NHRA Launches Electric Race Car Initiative

Un-Greased Lightning

It’s amazing to me just how quickly the EV industry is developing now. Manufacturers jump to meet increased demand and now the NHRA is taking the initiative, too.


The National Hot Rod Association held its first panel discussion with original equipment and aftermarket manufacturers, safety equipment partners, and EV racers to develop strategies to race and showcase this new technology.

Wally Parks recognized the importance of connecting automakers and drag racers to allow them both a place to develop their performance. That vision helped to create the first muscle cars and launch generations of racers. That vision also gave manufacturers a stage to demonstrate their capabilities in front of a global audience. No matter which make or model ended up in the winner’s circle, the car world won through its partnership with Parks and the NHRA.

The past three years have seen the debut of the Chevrolet eCOPO, a match-race between a supercharged Ford Cobra Jet Mustang and the all-electric Cobra Jet 1400, all-electric Harley-Davidson motorcycles in the hands of Vance & Hines, and a 200-mph pass by an all-electric dragster.

NHRA’s leadership launched an electric vehicle (EV) initiative to understand and promote the potential of these new vehicles and powertrains. At the 2021 NHRA Gatornationals in Gainesville, Fla., a core group of this team presented the opportunities for EV racing through NHRA competition, marketing, technical, safety, television, and live events by hosting a panel discussion.

The interest in attending this preliminary gathering on EV drag racing was overwhelming. Representatives from Dodge, Ford, GM, and Toyota were in attendance. There were also EV racing teams, EV racing supporters, safety equipment suppliers, automotive aftermarket manufacturers, and enthusiast car builders.

The meeting was held outside in a socially distanced manner at the top end of the historic Gainesville Raceway racetrack. The meeting was exploratory and intended to gauge the interest in NHRA developing EV racing opportunities. It was also an opportunity for NHRA to discuss topics it is researching and allowed NHRA to call on its partners and the larger automotive industry to develop synergies that would benefit all.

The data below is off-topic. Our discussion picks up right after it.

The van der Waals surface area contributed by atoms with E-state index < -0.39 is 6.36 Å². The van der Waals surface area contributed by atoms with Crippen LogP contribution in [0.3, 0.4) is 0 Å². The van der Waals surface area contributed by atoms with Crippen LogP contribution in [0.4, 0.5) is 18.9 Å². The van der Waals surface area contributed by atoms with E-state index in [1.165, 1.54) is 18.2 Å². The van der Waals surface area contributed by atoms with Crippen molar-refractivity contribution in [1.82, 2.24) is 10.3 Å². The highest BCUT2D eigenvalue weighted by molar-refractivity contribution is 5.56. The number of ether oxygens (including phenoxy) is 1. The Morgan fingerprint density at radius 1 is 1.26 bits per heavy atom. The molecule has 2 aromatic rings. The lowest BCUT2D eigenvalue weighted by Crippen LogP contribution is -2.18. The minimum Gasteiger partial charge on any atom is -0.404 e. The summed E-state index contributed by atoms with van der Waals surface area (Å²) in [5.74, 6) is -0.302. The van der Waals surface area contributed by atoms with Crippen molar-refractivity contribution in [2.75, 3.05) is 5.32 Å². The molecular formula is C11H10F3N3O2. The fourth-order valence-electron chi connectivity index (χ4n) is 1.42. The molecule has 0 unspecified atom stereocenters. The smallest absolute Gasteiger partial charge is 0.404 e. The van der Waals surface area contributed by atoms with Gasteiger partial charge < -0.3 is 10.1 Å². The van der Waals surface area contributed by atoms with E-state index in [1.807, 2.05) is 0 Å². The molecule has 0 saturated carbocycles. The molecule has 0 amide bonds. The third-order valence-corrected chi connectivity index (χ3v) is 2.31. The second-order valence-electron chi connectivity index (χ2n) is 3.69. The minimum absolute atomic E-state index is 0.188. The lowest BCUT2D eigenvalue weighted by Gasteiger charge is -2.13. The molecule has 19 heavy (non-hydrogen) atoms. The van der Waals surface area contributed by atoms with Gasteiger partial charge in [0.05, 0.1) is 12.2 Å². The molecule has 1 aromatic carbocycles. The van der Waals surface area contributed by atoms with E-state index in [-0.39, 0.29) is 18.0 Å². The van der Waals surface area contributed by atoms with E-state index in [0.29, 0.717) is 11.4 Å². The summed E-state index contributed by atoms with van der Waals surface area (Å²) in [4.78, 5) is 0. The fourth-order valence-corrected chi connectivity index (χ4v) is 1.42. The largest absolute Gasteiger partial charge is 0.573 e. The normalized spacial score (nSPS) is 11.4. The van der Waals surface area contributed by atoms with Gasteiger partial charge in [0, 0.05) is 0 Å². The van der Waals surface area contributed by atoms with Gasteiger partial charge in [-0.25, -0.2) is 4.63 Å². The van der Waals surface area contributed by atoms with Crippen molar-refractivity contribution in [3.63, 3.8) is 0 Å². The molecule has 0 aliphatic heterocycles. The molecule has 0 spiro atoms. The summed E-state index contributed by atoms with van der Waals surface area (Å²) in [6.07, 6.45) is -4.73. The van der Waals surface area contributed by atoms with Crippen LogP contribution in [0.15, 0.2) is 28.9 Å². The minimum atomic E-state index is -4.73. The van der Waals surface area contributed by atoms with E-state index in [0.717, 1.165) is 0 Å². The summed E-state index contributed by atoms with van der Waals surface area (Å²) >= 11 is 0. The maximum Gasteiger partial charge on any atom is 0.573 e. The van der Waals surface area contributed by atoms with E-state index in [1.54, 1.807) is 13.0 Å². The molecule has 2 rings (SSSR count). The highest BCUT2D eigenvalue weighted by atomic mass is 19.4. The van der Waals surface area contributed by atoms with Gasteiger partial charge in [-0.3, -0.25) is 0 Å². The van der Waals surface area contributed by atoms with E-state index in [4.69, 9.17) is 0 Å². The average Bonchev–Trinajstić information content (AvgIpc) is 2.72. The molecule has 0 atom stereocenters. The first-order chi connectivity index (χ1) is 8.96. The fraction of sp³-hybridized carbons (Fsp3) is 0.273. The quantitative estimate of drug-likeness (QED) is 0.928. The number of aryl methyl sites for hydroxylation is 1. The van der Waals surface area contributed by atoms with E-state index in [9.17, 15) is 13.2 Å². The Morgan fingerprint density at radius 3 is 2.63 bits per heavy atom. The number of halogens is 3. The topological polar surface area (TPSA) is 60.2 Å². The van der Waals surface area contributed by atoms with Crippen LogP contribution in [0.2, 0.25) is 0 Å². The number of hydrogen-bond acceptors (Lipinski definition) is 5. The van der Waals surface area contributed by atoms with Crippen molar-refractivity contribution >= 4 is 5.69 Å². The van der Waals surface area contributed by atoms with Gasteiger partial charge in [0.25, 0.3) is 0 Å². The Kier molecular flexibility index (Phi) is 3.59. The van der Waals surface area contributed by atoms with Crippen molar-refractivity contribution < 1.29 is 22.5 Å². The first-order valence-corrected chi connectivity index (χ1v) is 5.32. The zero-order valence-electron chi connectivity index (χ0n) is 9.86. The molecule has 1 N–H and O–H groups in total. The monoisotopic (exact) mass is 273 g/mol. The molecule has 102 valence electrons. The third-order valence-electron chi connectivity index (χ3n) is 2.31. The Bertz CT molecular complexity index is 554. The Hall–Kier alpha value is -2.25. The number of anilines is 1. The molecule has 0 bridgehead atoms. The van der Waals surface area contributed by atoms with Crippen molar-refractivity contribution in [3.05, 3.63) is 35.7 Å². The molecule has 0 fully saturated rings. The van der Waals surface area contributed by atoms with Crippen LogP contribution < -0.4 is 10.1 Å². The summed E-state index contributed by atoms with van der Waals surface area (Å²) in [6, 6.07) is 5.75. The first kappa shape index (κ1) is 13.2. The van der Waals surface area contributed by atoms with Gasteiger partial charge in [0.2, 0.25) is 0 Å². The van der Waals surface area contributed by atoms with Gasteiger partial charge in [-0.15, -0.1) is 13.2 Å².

Led by Ned Walliser, NHRA vice president-competition, the meeting began with him asking the OEM and safety partners in attendance about their interest in using the NHRA as a platform to develop and showcase their products.

“NHRA is seeking to understand at what level our partners are looking to move forward together with EVs,” said Walliser. “Is it more OEM cars through a member-track level, or is it more of a purpose-built category that would allow automakers to develop and demonstrate their factory-based efforts?”

NHRA made it clear that any EV racing it could conceive of would be in addition to existing racing categories. Electric vehicles would not replace any class or type of car. Areas of discussion included: the significant number of production EV cars now racing at the NHRA member track level, safety, EV components, software, areas of innovation, cost, and EV interest from the 13-34-year-old demographic. Based on the enthusiasm of the people present, a follow-up meeting will be scheduled.


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Though it has grown into a global sports-entertainment business, NHRA has not lost sight of Parks’ original goal: to provide competitors a place to race. But now those places are deluxe supertracks in major U.S. markets, and the racing runs the gamut from 10,000-horsepower Top Fuel dragsters to five-horsepower Jr. Dragsters. Drag racing’s journey through the decades has been sometimes swift, sometimes rocky, but always exciting and always worth the trip. In the 1950s, top performance marks were 140 mph in nine seconds. Today, they’re more than 330 mph in less than 3.7 seconds.